While they are constantly opposed, emotions and performance are not as antinomic as they seem… Knowing how to manage one’s emotions and understand those of others are key advantages in life as well as in the professional context. This is emotional intelligence, a good soft skill to develop in the company.





Whether positive or negative, emotions are at the heart of human life. They allow us to become aware of the world around us and to act accordingly. Emotional intelligence is therefore defined as the ability of an individual to understand, manage and regulate their own emotions. It is also the capacity to take into consideration and to welcome the emotions of others during social interactions. This form of intelligence is measured by the emotional quotient, and is different from rational intelligence, which is calculated by the intelligence quotient. In the professional context, emotional intelligence translates into a certain number of human qualities that are essential for performance: active listening, empathy, self-knowledge and stress management.


How does emotional intelligence influence the way we work?

Emotional intelligence was theorized by the American psychologist Goleman in 1995, and adapted to the context of working life in 1998. His approach is based on 5 pillars:

● Self-awareness and the ability to understand one’s emotions. These skills are based in particular on self-assurance and realistic self-assessment.

● Self-control: reliability, integrity and openness to change being key to good emotional control.

● Internal motivation, conditioned in particular by the search for evolution, the desire for accomplishment and optimism in the face of failure.

● Empathy, an aptitude that is developed through intercultural sensitivity, the desire to be of service and the exploitation of diversity.

● Social skills, including leadership, persuasiveness, communication skills, and the ability to lead change.


Insofar as emotional intelligence influences our ability to make decisions, our relationships with our colleagues, our understanding of our clients’ needs, it consequently influences the way we work. Numerous researchers in psychology have demonstrated that the ability to identify and regulate one’s emotions has a major positive impact on the success, health, performance and well-being of individuals. As a result, an emotionally intelligent person tends to better manage his or her workload and relationship to work. Having more ease in preserving his mental health in the professional environment, this individual has less risk of falling into burn-out. A factor of individual excellence and collective performance, the development of emotional intelligence influences the way we work and contributes to the professional success of an individual and a company.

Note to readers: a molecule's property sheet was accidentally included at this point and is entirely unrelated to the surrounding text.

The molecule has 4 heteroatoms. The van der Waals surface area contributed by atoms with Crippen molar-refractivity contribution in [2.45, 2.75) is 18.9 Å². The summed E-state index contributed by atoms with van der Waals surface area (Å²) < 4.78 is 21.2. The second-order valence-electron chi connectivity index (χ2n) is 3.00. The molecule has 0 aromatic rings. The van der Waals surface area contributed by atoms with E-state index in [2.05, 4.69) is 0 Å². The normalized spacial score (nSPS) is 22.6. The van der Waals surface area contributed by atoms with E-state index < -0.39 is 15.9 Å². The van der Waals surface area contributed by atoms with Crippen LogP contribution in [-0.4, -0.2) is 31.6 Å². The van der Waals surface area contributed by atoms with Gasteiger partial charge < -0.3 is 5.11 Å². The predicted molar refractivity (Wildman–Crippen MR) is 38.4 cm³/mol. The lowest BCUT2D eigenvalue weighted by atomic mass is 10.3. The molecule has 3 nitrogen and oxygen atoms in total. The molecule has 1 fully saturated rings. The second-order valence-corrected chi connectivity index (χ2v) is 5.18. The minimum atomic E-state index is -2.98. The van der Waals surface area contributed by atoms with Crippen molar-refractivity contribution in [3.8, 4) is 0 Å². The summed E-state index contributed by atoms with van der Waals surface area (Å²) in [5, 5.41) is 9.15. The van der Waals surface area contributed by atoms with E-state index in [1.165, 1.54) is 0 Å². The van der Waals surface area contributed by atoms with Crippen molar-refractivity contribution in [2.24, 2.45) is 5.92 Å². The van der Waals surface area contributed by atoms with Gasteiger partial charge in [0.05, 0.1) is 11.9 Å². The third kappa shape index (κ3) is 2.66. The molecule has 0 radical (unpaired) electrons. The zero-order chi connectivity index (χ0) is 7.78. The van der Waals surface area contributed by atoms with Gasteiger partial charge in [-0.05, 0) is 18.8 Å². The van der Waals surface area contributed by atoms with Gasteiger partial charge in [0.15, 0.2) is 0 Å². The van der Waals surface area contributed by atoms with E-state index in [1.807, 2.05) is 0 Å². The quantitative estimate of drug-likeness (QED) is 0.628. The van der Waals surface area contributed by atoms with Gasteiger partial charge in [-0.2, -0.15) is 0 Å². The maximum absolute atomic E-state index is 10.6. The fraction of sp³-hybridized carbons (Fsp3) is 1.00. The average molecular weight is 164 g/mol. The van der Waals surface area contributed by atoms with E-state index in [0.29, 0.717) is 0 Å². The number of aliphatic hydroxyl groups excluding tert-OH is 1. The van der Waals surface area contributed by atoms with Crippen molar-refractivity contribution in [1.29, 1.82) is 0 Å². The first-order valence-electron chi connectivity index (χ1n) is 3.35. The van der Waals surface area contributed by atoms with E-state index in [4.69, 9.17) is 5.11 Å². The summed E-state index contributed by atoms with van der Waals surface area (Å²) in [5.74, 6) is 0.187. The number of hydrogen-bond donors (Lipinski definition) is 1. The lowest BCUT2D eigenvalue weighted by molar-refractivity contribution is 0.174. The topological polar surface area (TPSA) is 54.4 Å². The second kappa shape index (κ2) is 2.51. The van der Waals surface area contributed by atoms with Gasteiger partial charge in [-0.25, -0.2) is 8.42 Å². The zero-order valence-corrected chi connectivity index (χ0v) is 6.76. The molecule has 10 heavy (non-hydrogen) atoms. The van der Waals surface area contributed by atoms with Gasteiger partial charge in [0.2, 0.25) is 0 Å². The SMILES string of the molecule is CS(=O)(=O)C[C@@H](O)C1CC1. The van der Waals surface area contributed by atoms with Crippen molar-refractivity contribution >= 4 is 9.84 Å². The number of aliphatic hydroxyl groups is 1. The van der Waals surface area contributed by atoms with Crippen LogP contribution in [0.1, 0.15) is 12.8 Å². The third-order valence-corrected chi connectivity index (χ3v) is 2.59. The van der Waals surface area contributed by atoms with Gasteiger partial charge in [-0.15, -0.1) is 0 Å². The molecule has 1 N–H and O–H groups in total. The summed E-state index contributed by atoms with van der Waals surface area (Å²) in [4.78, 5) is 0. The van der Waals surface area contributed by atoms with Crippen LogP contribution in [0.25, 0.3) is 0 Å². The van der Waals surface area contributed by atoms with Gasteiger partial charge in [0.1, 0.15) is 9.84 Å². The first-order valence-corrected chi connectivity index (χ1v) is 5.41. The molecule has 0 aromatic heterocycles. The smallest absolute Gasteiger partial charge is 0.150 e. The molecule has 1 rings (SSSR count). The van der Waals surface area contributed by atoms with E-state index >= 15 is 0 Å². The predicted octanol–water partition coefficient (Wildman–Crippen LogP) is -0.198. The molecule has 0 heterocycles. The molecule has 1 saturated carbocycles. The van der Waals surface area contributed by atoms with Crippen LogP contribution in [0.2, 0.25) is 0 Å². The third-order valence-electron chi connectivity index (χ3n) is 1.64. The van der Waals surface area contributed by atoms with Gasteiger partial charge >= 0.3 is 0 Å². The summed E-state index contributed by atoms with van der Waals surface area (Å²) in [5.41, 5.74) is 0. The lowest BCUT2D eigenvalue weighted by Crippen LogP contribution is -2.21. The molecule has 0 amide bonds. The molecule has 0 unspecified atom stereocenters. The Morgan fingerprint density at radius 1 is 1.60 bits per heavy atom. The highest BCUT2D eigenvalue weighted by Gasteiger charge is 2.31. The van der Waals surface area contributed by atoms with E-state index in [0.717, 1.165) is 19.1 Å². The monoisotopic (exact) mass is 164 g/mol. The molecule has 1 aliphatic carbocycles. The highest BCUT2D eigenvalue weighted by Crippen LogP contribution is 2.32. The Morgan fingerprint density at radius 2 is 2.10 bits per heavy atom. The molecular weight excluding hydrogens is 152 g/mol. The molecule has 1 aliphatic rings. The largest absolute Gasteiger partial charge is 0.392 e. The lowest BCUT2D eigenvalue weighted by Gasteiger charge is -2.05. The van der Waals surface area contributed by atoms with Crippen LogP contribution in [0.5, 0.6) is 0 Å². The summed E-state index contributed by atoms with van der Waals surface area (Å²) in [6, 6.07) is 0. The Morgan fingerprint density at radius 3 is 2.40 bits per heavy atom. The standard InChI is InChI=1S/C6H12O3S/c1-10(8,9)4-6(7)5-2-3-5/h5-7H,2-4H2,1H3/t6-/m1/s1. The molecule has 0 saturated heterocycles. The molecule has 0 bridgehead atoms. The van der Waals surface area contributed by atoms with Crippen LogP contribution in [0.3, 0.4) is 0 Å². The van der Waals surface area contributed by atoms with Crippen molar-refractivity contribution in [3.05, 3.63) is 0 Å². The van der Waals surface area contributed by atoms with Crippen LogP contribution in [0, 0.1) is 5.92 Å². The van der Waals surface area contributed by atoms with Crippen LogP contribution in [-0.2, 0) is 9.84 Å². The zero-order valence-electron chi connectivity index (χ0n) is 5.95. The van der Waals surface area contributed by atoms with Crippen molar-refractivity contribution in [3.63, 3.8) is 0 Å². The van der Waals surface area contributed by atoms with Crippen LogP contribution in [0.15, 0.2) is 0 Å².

The added value of emotional intelligence in interim management

Emotional intelligence is a key management skill and a prerequisite for successful team management. This is particularly true in interim management. This position requires several skills: being able to animate, federate and motivate teams effectively, with a solid sense of leadership. Emotional intelligence is a managerial quality that is essential for managing delicate situations, such as crisis management, conflicts, stress, etc. It is also what allows a manager to show humility, resilience, self-confidence and to be attentive to the needs of his collaborators. Finally, this soft skill is very useful for boosting team cohesion, commitment and collective motivation. The interim manager with a developed emotional intelligence will be able to create harmonious, balanced and respectful relationships within his company. This will directly promote the well-being, quality of life at work and productivity of employees. For managers, reasoning from their emotions is both a driver of personal development and efficiency in decision making.



4 golden rules to develop your emotional intelligence

Having defined and demonstrated the importance of emotional intelligence in the professional sphere, it is time to learn how to develop this major skill. It is not in anyone’s interest to deny their own emotions at work, nor to ignore those of others, except to lose understanding. Here are the 4 dimensions of emotional intelligence on which we must work to develop this skill.

  • openness: to be able to accept others without judging or rejecting them. Also enables one to give better advice.
  • listening: To be attentive without trying to interpret or find arguments
  • self-assertion: to know one’s own value, to be able to say no, to express one’s opinion, to express one’s needs and to set limits… In a firm and consistent way, always with tact and diplomacy.
  • responsibility: admitting mistakes, acknowledging errors and apologizing.


So many assets that a person with a developed emotional intelligence will possess.